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Healthcare Roundup: Healthcare Facility Visitor Access Laws, New Healthcare Workforce Initiative in ME & More

April 15, 2022

States Mandating Healthcare Facility Visitor Access

At least nine states – most recently Florida, on April 6 – have passed laws allowing visitors to healthcare facilities even during a pandemic. Some of the laws, including those passed last year in New York, Texas, and Washington, apply specifically to long-term care facilities. But “No Patient Left Alone” laws in other states, including Arkansas, North Carolina, and Oklahoma, require visitor access to hospitals. Similar measures are under consideration in several other states. (WUSF [TAMPA BAY], KAISER HEALTH NEWS)

ME Launches $21M Healthcare Workforce Initiative

Funded with $21 million from its Jobs & Recovery Plan, Maine has created a new website aimed at addressing the state’s healthcare worker shortage. The Healthcare Training for ME site will make it easier to find healthcare training and education programs in the state, helping individuals “to pursue careers in health care and to move up the career ladder into higher-paying jobs,” said Gov. Janet Mills (D). (ASSOCIATED PRESS)

Hackers Targeting Small, Rural Healthcare Providers Too

It’s no longer just major health systems that are being targeted by cyberattackers. Federal databases show regional hospitals and healthcare providers have also been caught up in the recent wave of ransomware attacks on the healthcare industry. And experts say those providers are less likely to be prepared for such attacks or recover from them than larger providers. For example, a 2019 ransomware attack on Campbell County Health in rural Wyoming shut down over 1,500 computers and servers, forcing it to stop accepting patients. It took the facility months and an estimated $1.5 million to recover from the attack. (STAT)

Rural Hospital Opposition Upends Safe Staffing Bill in WA

A proposal this year in the Washington Legislature that would have imposed nurse-to-patient staffing ratios at hospitals in the state was derailed at least in part by opposition from rural facilities that feared the legislation would only make their staffing challenges worse. The Legislature did approve some funding and other proposals to address the state’s nursing shortage, including pay increases for nursing instructors at community and technical colleges, but Bevan Briggs, assistant professor and academic director at the Washington State University College of Nursing, is hopeful lawmakers will do more next year. (SPOKESMAN-REVIEW [SPOKANE])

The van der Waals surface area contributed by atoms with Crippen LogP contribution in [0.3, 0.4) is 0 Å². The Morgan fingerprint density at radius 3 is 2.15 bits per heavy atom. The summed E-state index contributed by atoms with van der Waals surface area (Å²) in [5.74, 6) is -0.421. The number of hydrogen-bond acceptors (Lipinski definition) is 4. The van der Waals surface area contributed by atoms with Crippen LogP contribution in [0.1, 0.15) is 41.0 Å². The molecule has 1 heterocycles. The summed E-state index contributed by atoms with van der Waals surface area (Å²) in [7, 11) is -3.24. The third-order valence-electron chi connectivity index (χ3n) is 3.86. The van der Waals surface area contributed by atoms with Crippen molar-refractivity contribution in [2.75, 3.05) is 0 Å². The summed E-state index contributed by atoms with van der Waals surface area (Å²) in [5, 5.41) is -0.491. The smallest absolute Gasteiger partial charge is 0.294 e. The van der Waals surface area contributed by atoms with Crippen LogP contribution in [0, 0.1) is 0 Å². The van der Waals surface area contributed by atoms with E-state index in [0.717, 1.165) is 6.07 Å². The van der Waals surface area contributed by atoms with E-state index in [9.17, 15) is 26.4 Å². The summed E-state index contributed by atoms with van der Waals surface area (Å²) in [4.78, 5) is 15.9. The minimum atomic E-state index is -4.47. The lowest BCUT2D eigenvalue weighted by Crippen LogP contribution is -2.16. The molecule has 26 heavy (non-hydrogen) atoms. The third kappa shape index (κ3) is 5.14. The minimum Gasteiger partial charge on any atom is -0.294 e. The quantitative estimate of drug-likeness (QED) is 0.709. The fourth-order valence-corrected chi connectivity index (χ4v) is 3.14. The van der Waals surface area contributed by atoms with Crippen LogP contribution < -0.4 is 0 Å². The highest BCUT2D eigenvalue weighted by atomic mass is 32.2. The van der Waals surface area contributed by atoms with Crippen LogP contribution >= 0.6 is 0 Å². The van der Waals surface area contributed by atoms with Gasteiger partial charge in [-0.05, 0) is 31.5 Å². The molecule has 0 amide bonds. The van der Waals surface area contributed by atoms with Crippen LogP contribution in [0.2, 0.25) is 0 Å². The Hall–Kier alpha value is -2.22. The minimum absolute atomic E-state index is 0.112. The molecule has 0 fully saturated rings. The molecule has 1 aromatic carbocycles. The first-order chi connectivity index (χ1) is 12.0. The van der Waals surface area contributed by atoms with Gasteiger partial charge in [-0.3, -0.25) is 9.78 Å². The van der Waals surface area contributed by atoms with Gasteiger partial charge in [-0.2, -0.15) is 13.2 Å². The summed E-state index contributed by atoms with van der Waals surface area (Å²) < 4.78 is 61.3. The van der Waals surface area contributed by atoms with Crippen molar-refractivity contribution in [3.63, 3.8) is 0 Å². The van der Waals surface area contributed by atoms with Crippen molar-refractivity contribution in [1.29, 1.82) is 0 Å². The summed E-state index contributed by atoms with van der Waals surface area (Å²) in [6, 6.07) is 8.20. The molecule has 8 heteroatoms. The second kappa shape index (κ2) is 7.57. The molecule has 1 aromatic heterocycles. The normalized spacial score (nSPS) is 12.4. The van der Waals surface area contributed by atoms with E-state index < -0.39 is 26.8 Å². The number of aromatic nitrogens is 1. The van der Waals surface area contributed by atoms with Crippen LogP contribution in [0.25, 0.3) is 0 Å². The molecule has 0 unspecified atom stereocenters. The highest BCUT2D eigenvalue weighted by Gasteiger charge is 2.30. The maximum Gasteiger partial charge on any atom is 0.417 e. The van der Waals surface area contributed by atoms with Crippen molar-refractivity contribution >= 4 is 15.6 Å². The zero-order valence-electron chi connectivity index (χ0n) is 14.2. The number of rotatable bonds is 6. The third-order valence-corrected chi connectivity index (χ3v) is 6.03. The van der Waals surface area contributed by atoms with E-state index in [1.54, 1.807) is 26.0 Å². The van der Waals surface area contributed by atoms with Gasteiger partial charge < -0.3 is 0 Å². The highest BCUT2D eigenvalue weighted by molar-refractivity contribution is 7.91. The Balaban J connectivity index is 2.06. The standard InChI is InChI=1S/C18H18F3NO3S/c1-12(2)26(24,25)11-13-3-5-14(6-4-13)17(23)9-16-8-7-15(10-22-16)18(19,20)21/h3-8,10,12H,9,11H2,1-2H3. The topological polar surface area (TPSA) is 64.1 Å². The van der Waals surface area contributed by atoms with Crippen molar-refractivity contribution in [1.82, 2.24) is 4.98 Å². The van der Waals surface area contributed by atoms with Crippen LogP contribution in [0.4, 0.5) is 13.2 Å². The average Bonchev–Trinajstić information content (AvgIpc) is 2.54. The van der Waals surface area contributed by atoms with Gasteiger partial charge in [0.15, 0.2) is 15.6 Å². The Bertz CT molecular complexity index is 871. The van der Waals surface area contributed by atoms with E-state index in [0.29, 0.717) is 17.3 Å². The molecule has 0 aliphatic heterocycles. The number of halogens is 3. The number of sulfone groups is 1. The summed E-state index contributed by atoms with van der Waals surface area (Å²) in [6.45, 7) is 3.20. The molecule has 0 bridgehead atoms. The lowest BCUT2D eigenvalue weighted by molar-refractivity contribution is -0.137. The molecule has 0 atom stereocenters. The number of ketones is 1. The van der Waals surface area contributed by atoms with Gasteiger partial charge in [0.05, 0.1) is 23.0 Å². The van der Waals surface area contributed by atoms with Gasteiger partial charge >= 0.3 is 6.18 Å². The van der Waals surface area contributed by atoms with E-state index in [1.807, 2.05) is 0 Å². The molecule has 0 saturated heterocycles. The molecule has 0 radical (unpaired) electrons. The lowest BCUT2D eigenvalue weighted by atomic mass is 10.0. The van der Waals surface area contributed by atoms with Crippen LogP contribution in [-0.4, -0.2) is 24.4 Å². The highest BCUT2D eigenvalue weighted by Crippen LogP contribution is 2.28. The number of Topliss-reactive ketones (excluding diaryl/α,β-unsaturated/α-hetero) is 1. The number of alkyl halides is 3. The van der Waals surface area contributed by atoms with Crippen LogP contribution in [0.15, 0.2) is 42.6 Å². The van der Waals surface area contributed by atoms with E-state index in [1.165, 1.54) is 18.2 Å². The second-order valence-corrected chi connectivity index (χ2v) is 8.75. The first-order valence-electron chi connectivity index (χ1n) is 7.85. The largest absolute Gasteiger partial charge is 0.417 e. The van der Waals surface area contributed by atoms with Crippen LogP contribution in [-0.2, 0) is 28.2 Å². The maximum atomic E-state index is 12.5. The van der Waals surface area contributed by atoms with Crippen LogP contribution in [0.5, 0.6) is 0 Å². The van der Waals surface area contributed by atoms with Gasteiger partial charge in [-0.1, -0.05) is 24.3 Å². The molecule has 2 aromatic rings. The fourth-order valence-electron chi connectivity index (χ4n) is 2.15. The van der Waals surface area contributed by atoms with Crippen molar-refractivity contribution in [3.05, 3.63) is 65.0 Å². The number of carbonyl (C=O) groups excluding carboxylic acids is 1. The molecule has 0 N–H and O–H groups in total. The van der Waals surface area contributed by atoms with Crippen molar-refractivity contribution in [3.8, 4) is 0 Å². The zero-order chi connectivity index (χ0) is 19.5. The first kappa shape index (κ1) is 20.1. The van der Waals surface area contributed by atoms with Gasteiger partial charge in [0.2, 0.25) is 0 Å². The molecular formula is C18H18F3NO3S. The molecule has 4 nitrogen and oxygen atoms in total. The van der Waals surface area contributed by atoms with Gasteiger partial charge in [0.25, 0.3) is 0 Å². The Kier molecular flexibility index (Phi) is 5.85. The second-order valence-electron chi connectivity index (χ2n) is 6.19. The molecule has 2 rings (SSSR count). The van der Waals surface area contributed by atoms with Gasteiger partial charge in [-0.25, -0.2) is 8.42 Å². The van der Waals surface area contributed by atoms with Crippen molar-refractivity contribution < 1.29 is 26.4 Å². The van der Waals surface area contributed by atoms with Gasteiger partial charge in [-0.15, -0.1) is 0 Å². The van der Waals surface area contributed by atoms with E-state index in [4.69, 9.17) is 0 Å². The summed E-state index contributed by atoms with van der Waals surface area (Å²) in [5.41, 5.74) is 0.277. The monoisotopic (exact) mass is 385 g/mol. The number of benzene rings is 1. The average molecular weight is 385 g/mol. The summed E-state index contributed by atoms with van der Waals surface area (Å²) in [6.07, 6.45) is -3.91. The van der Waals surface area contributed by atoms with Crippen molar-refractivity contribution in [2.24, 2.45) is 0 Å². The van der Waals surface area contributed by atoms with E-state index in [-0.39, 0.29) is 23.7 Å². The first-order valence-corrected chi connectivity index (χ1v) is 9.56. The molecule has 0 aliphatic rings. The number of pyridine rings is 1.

CMS Proposes $320M Cut for Nursing Homes

The Centers for Medicare and Medicaid Services issued a proposed rule last week that would cut payments for skilled nursing facilities by $320 million in fiscal 2023. CMS Officials said the move was intended to offset overpayments to such facilities that began with the Patient-Driven Payment Model in late 2019 and continued throughout the coronavirus pandemic. (MCNIGHTS LONG-TERM CARE NEWS, AMERICAN HOSPITAL ASSOCIATION)

Federal COVID Emergency Extended Again

The Department of Health and Human Services has again extended the COVID-19 public health emergency, allowing federal policies including free testing, free vaccinations, and expanded Medicaid coverage to remain in place at least until the summer. The federal declaration, which initially came in January 2020, has been extended every quarter since then. HHS said it would give states 60 days’ notice before ending the federal emergency declaration. (REUTERS, KAISER HEALTH NEWS)

MI Cracks Down on Pill Presses

Gov. Tate Reeves (R) signed HB 679, criminalizing the unauthorized possession or transfer of pill presses and other pharmaceutical producing equipment that can be used to lace pills with fentanyl. The Mississippi Department of Public Safety will promulgate rules governing the registration, transfer, and disposal of such equipment. (WJTV [JACKSON], STATE NET)

-- Compiled by KOREY CLARK


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